Firefighter Monuments

firefighters monuments

Many firefighter monuments have been erected throughout the United States to honor those who have died in the line of duty. Each year, firefighters are killed either by saving others from fires or saving structures. As of October 2007, 99 firefighters had died in the United States. The largest from one area was on June 18, 2007, when nine rescue workers perished in a Charleston, South Carolina, blaze.

National Fallen Firefighters Memorial

In 1981, the U.S. Fire Administration constructed a monument on the campus of the National Fire Academy in Maryland dedicated to fallen career and volunteer firefighters around the nation. Known as the National Fallen Firefighters Memorial, it has a sculpted bronze Maltese Cross, a symbol that has been adopted through the years by various emergency rescue groups. This firefighters' monument bares a replica of this cross. The memorial, which was designated by Congress in 1990, also has an eternal flame that burns at its base and lists the names of all of the firefighters who have died since 1981. The memorial is open to the public throughout the year.

Once a firefighter dies in the line of duty, a flag is flown half-mast over the monument. He or she will then be honored during an annual memorial service. The service is sponsored by the National Fallen Firefighters Foundation.

The Firefighters' Monument

On September 11, 2001, 343 New York City firefighters died during and after the terrorist attacks on the World Trade Center. In response to those deaths, a firefighter monument was unveiled in June 2006 on the side of "10 House," which is home to Engine Company 10 and Ladder Company 10 and located across the street from the World Trade Center. It is the first large-scale monument erected at ground zero, standing at 56 feet long. It is dedicated to firefighters "who fell and to those who carry on."

The middle panels of the monument depict the two burning towers just as the second jet hit the World Trade Center. There are also scenes of firefighters washing their faces and some laying down hose lines, as well as a tired firefighter reaching up from a curb. Visitors to the memorial, which is bound to become a landmark, can create etchings of the inscribed names on paper. To some, this is the closest they will ever get to where their loved ones died. To others, seeing the names listed finally brings some closure.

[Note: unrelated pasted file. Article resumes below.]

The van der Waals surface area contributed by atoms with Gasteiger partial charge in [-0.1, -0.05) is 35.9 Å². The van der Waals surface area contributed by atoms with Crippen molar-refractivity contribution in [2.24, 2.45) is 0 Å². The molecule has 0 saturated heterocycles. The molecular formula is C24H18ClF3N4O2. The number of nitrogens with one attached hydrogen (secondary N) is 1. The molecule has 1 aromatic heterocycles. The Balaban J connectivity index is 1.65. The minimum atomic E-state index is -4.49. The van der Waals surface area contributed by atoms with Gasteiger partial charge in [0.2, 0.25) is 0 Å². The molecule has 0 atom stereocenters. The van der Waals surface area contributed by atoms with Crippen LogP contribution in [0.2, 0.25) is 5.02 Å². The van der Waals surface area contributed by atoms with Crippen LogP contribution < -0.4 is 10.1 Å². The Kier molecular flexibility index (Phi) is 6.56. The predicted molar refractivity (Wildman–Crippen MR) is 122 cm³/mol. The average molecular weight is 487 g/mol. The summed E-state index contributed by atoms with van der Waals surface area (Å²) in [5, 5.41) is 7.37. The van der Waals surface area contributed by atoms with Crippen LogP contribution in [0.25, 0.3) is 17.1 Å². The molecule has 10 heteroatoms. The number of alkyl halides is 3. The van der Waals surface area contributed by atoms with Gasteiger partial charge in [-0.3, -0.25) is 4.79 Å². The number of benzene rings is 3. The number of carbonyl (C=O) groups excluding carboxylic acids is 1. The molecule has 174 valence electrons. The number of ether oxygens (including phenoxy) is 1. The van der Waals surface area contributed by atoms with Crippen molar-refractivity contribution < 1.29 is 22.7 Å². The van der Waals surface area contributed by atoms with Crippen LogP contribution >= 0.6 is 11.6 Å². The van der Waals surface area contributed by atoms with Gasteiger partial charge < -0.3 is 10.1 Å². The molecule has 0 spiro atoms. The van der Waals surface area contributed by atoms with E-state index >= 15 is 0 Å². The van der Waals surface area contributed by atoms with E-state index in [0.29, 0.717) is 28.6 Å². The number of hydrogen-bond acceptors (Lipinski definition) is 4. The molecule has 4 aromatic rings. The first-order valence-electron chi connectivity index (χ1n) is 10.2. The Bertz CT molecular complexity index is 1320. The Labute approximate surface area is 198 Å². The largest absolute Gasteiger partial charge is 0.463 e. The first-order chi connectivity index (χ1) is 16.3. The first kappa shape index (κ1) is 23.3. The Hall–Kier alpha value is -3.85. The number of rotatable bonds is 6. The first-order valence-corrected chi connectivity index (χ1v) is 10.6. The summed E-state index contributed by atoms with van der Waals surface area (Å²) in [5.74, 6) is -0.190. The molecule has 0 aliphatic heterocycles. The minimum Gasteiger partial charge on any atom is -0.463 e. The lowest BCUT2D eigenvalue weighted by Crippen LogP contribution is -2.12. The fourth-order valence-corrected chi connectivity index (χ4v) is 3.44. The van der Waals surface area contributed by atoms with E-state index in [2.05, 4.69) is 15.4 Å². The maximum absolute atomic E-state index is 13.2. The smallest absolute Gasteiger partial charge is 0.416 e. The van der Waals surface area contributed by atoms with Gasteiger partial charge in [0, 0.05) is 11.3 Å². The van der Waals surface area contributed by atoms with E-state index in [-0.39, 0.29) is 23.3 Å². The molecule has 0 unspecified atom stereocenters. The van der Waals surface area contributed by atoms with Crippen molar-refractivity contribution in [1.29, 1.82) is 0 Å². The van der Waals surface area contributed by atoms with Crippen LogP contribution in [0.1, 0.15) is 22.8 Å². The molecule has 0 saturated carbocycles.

More Firefighter Monuments Around the Nation

Most large cities have their own rendition of a firefighters' monument. Some of them include:

  • Illinois Firefighter Memorial: Erected in 1993 by the Firefighting Medal of Honor Committee, it consists of four life-size bronze firefighters in full gear, a child, a ladder and a hose.
  • California Firefighters' Memorial: Located in Sacramento, California, the memorial is a tribute to the more than 850 firefighters who perished in the line of duty since 1850. It includes a memorial wall, a bronze statue entitled, "Fallen Brother," and another statue called, "Holding the Line."
  • Wisconsin State Firefighters Memorial: Consisting of a wall of honor and a statue, this tribute is also part of a park dedicated to preserving the memory of all fallen firefighters.
  • Massachusetts Fallen Firefighters Memorial: Unveiled on September 11, 2007, it includes a statue of three firefighters surrounded by a Maltese Cross and a "Ring of Honor."
Firefighter Monuments